First South African citrus shipments hit the U.S.
A container vessel brought 90 metric tons (MT) of Clementines and Navel oranges across the Atlantic, marking the start of the 15th season for South African summer citrus in the U.S.
In a press release, Western Cape Citrus Producers Forum (WCCPF) CEO Suhanra Conradie said epxectations for the fruit to fare particularly well this year had prompted increased shipment volumes.
“For a variety of reasons, many weather related, domestic citrus supplies in the U.S. are at more reduced levels than in seasons’ past,” she said.
“To meet this immediate demand, we expect to send nearly twice as much citrus at this time compared to initial shipments of 2013.”
Fresh citrus will arrive every 10 days until October and the quantities of each fruit will be tweaked as the season progresses according to production capabilities and demand.
“Easy Peelers better known in the market as Clementines are in high demand in the U.S. and this initial shipment brings more of those than Navels,” Conradie said.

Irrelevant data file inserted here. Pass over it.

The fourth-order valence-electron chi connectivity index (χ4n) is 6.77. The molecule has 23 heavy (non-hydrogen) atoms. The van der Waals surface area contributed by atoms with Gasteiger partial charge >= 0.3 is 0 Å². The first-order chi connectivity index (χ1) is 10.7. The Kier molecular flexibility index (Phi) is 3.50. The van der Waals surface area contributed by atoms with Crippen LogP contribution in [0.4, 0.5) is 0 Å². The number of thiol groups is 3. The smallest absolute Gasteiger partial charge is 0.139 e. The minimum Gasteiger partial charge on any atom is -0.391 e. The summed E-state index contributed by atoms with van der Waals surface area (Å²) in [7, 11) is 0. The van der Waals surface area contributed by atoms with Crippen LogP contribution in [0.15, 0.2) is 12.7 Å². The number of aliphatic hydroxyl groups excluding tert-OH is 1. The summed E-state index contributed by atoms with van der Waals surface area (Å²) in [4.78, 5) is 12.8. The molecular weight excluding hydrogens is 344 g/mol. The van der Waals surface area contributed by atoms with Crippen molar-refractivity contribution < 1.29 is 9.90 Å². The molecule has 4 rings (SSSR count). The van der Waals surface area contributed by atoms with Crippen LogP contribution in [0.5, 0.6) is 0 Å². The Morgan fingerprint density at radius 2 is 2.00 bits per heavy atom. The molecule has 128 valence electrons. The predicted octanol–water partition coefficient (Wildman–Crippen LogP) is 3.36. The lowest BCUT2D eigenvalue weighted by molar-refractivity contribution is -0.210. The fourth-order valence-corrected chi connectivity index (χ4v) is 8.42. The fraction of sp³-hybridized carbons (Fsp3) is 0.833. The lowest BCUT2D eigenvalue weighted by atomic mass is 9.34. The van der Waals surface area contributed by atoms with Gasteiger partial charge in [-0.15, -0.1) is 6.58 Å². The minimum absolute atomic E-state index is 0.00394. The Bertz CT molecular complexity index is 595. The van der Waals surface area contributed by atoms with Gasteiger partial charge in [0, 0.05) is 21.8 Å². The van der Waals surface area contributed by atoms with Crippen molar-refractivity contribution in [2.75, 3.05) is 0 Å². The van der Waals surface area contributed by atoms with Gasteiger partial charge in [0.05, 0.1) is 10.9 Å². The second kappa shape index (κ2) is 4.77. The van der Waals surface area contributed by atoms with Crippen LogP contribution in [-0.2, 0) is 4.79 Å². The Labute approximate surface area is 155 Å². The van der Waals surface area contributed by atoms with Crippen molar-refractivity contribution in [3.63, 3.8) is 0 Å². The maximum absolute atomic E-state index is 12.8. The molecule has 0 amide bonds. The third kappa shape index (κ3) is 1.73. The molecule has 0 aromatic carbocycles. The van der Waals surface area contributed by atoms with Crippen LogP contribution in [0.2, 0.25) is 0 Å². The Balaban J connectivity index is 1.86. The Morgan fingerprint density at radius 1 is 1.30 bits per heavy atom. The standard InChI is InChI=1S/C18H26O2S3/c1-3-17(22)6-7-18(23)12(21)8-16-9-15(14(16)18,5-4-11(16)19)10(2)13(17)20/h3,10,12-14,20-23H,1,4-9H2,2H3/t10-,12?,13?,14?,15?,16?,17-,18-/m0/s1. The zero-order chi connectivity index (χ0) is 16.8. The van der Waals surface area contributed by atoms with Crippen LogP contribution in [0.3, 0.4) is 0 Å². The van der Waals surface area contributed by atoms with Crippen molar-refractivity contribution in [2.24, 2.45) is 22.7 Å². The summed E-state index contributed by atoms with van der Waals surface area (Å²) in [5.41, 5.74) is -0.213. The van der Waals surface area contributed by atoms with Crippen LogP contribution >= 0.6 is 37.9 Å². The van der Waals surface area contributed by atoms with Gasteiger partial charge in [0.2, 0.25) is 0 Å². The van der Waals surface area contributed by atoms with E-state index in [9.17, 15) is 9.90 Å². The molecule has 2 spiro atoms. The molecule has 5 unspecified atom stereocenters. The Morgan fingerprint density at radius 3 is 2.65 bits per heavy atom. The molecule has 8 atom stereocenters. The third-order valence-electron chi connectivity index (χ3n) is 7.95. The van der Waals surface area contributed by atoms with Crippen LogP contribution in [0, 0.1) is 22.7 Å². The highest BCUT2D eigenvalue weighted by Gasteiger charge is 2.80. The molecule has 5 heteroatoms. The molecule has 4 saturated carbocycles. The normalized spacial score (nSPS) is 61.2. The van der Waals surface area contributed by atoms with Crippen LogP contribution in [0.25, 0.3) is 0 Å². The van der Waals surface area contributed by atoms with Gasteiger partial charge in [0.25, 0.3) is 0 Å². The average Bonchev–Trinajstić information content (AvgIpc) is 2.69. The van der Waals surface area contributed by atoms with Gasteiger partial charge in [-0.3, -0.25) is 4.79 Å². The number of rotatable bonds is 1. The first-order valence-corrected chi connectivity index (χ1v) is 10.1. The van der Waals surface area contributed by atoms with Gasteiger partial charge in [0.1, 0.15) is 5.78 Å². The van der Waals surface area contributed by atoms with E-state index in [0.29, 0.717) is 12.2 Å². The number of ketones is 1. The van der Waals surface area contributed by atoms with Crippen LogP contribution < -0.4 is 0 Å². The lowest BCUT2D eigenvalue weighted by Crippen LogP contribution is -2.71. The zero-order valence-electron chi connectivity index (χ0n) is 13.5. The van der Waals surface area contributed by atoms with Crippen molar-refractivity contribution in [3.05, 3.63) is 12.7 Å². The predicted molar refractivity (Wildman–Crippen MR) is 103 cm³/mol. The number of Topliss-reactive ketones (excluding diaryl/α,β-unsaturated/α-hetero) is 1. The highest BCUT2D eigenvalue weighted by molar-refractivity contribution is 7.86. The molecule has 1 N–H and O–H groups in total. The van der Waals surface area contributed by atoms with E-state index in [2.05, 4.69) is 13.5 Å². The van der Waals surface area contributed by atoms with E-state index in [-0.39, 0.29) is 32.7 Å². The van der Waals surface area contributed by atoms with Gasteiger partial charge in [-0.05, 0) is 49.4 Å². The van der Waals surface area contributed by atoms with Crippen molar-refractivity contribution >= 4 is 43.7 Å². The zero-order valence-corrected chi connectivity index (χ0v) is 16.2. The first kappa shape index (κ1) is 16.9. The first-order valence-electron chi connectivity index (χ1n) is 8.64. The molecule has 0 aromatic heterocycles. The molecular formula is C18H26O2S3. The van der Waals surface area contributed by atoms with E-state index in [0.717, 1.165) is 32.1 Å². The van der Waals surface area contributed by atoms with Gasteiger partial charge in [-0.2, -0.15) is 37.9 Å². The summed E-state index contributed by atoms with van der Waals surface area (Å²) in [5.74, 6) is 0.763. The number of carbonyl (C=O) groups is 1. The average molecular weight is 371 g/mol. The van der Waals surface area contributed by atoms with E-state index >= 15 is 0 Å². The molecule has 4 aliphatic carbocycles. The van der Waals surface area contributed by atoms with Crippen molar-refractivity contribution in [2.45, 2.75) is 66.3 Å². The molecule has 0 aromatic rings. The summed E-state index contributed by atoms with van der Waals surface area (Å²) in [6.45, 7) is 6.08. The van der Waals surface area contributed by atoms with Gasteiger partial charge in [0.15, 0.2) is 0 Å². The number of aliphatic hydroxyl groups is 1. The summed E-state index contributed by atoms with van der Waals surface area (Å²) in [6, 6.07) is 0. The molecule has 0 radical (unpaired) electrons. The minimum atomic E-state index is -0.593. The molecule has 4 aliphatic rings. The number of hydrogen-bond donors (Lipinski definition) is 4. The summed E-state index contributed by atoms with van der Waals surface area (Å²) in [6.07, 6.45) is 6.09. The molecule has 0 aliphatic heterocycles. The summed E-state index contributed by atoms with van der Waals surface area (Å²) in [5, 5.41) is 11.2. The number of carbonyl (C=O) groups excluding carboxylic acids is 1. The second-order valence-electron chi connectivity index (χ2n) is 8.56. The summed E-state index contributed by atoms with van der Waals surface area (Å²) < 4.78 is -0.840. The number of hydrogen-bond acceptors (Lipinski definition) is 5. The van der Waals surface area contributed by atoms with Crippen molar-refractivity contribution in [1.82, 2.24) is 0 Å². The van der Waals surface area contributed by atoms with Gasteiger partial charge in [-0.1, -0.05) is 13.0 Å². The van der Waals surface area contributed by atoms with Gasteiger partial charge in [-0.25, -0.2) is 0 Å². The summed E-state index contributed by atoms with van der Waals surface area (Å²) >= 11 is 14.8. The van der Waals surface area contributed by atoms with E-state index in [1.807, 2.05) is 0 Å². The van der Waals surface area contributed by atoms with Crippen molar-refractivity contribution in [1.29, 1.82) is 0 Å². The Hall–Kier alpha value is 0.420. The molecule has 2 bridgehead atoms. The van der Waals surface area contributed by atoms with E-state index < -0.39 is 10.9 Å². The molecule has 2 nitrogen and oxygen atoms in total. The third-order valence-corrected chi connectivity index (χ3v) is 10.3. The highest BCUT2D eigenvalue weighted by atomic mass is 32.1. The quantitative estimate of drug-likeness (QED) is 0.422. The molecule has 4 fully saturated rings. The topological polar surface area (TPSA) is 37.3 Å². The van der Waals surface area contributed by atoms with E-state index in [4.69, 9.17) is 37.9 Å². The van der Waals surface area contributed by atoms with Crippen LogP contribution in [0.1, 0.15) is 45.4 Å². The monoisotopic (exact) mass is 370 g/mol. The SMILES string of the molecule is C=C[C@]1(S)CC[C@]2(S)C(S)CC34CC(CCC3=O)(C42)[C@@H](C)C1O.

“That will adjust later in the season when the volume of Navels increases. Star Ruby grapefruit and Cara Cara oranges begin arriving in late June.”
This season will also include a pilot program reducing cold sterilization from 24 to 22 days in order to given consumers quicker access to the fruit.
The program came about from discussions between the U.S. Animal and Plant Health Inspection Service (APHIS) and South Africa’s Department of Agriculture, Forestry and Fisheries (DAFF).
The South African citrus will be shipped at -0.5°C (31°F) to avoid chemical fumigation on arrival. Scientific tests reportedly confirmed 22 days was sufficient to assure no pests could arrive with the fruit.
“The two agencies have been committed to our export program to the U.S. and work bilaterally as well as with the growers to assure compliance,” Conradie said.
“A unique aspect to our program is the citrus is subject to pre-clearance in Cape Town before export to the U.S. where it then undergoes additional inspection on arrival.
“The reduction by two days means the fruit is available in the marketplace that much faster and will have a longer shelf life once in the market.”
Conradie also said the two countries have been working together to achieve the correct sizing for U.S. consumer preferences.
“Smaller fruit yields well for the growing popularity of bagged fruit in the U.S. market. In all cases, fruit to the U.S. exceeds the internal quality requirements and is packed to assure it exceeds the strictest of fruit safety regulations,” she said.
Citrus exports to the United States began in 1999 with 50MT and has grown significantly to the current 41,000MT annually.